For it to be considered common practice by physicians to ASSUME that patients are having several beers if they admit to having ONE BEER, for example is quite alarming to me. You state that I should have been honest about the marijuana. If I cannot admit to my doctor that I am having A BEER in the evenings without him assuming I am an alcoholic, this makes me overall distrustful of the medical profession in general. Automatically assume that people are being noncompliant or using much more than they say they are. No trust whatsoever in the physician/patient relationship.
I totally understand what you're saying, and you make very valid points.
For it to be considered common practice by physicians to ASSUME that patients are having several beers if they admit to having ONE BEER, for example is quite alarming to me.
I understand, but this IS true, to an extent, and actually is common practice among medical professionals to be a little cautious of what is "reported". There is subjective assessment data and objective assessment data, and both are used to make determinations about different things.
We were actually taught the exact same thing in nursing school, due to human nature, MOST people will minimize usage of things like cigarettes, alcohol, etc. Therefore, a doctor prescribing meds would commonly assume if a person says they drink one beer a day, that the more accurate number may be 3 or more. I understand that that seems wrong, but it's a way to be cautious when making decisions based on that subjective data. It isn't about making people into liars.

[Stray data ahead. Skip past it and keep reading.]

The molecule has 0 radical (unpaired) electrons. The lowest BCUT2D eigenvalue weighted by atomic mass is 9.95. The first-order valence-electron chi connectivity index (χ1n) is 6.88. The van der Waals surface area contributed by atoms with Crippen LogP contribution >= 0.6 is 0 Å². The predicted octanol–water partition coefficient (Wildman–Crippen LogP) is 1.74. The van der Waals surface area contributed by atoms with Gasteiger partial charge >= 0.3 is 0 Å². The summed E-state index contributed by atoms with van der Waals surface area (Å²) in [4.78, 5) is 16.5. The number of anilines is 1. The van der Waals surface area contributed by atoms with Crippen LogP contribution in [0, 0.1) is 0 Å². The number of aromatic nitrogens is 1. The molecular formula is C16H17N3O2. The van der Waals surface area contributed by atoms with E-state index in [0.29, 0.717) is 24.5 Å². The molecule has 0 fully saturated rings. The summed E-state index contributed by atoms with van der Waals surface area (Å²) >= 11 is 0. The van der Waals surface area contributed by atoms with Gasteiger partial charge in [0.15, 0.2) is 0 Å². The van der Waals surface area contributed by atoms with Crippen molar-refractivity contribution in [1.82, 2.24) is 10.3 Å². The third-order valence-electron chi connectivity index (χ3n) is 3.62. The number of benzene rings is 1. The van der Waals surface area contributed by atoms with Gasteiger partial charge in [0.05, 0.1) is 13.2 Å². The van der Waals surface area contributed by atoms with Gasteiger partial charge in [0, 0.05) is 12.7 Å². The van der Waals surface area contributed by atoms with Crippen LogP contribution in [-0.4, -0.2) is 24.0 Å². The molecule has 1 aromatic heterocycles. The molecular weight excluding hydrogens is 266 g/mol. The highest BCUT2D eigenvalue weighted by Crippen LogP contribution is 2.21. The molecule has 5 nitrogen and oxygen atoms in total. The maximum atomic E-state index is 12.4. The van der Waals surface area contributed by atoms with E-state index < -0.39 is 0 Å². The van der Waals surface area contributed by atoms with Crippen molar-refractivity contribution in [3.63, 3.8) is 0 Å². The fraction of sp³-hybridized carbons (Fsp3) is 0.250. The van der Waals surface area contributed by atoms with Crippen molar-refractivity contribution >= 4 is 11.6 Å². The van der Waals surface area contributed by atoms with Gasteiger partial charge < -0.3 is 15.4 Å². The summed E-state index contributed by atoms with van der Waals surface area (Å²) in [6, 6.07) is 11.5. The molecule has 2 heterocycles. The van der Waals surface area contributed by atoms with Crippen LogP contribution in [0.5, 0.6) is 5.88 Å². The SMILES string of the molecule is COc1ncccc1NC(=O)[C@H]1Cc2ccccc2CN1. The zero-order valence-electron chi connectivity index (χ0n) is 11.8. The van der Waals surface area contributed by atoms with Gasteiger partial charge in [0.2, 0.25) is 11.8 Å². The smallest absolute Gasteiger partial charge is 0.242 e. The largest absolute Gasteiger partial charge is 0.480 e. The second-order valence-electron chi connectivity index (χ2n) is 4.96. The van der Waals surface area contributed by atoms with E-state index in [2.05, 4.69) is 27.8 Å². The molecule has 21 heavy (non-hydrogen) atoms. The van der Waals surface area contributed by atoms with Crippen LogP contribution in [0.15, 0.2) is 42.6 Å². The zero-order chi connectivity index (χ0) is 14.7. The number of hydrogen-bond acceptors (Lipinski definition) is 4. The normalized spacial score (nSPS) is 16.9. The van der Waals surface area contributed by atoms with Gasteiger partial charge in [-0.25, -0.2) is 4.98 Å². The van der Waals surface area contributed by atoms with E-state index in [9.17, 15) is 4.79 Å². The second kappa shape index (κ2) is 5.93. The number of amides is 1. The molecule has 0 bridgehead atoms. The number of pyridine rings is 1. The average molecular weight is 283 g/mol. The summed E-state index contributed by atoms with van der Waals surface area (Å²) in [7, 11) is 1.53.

I understand that you were honest and it sort of bit you in the behind, and I understand why you would feel like you do...I'm simply stating that unfortunately, the vast majority of people are not as upfront and honest as you were. The doctor handled the situation poorly without a doubt, which is why I guess it's a good thing you found out when you did, so you can find a new doctor.
"Automatically assume that people are being noncompliant or using much more than they say they are. No trust whatsoever in the physician/patient relationship."
As far as that goes, when it comes to Rx'ing a controlled substance, some docs have a much lower willingness to "trust"...who knows, maybe he has been burned before? The bottom line is, at the end of the day, it's HIS license and HIS DEA # on the line. I agreed that he overreacted, and the fact that he discharged you based on the faulty tox screen wasn't necessarily "fair"...but again, some are more willing to "give" than others...some never give a patient an opportunity to "prove themselves" at all, where some will be more willing to give a little. Right or wrong, it's their perogative....and while he may have acted like a jerk, he didn't do anything wrong legally. They actually legally are not required to even give a reason for cutting off a script. Some do it with no reason at all. It's unfortunate that you had this experience...if anything, you now realize the importance of taking your meds as prescribed....as that alone could have led you to a bad place.
Best of luck to you!
It is ridiculous that doctors are more worried about covering their a$$es instead of worrying about their patients. It seems that they have gone from pill pushers to now thinking everyone is an addict.
It's just all business now and the old time compassionate doctor doesn't seem to exist anymore. If you are lucky enough to find one, hang on to him or her for dear life.
No doubt there are some lousy doctors out there, but the unfortunate reality is, doctors have to cover their a$$es so much because of the level of diversion and abuse of narcotics. This wasn't an issue at all a few decades ago, and even 10 years ago it isn't nearly as bad as it is now.